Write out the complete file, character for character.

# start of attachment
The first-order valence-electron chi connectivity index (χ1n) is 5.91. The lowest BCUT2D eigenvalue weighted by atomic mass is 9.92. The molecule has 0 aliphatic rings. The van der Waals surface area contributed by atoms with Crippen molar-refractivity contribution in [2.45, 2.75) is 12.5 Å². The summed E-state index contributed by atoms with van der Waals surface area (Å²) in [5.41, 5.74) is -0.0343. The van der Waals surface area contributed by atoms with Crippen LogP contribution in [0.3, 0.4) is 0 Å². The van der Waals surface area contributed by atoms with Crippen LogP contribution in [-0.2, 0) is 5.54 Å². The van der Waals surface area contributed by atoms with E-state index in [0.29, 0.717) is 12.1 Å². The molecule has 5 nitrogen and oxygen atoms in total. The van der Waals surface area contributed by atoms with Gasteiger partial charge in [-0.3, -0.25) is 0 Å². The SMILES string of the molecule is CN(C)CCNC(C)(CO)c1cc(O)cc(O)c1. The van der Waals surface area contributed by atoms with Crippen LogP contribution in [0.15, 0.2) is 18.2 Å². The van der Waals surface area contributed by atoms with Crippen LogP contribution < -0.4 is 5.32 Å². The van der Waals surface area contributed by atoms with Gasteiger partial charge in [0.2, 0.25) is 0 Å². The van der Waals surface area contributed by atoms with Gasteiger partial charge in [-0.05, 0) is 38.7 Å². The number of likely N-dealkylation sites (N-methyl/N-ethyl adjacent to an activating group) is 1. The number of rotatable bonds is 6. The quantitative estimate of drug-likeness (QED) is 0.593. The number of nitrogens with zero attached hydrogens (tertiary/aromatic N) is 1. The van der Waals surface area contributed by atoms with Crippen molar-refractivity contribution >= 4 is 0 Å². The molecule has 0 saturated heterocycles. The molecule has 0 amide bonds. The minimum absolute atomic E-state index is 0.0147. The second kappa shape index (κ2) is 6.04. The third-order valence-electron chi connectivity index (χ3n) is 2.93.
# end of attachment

The first-order valence-electron chi connectivity index (χ1n) is 5.91. The lowest BCUT2D eigenvalue weighted by atomic mass is 9.92. The molecule has 0 aliphatic rings. The van der Waals surface area contributed by atoms with Crippen molar-refractivity contribution in [2.45, 2.75) is 12.5 Å². The summed E-state index contributed by atoms with van der Waals surface area (Å²) in [5.41, 5.74) is -0.0343. The van der Waals surface area contributed by atoms with Crippen LogP contribution in [0.3, 0.4) is 0 Å². The van der Waals surface area contributed by atoms with Crippen LogP contribution in [-0.2, 0) is 5.54 Å². The van der Waals surface area contributed by atoms with E-state index in [0.29, 0.717) is 12.1 Å². The molecule has 5 nitrogen and oxygen atoms in total. The van der Waals surface area contributed by atoms with Gasteiger partial charge in [-0.3, -0.25) is 0 Å². The SMILES string of the molecule is CN(C)CCNC(C)(CO)c1cc(O)cc(O)c1. The van der Waals surface area contributed by atoms with Crippen LogP contribution in [0.15, 0.2) is 18.2 Å². The van der Waals surface area contributed by atoms with Crippen LogP contribution < -0.4 is 5.32 Å². The van der Waals surface area contributed by atoms with Gasteiger partial charge in [0.2, 0.25) is 0 Å². The van der Waals surface area contributed by atoms with Gasteiger partial charge in [-0.05, 0) is 38.7 Å². The number of likely N-dealkylation sites (N-methyl/N-ethyl adjacent to an activating group) is 1. The number of rotatable bonds is 6. The quantitative estimate of drug-likeness (QED) is 0.593. The number of nitrogens with zero attached hydrogens (tertiary/aromatic N) is 1. The van der Waals surface area contributed by atoms with Crippen molar-refractivity contribution >= 4 is 0 Å². The molecule has 0 saturated heterocycles. The molecule has 0 amide bonds. The minimum absolute atomic E-state index is 0.0147. The second kappa shape index (κ2) is 6.04. The third-order valence-electron chi connectivity index (χ3n) is 2.93.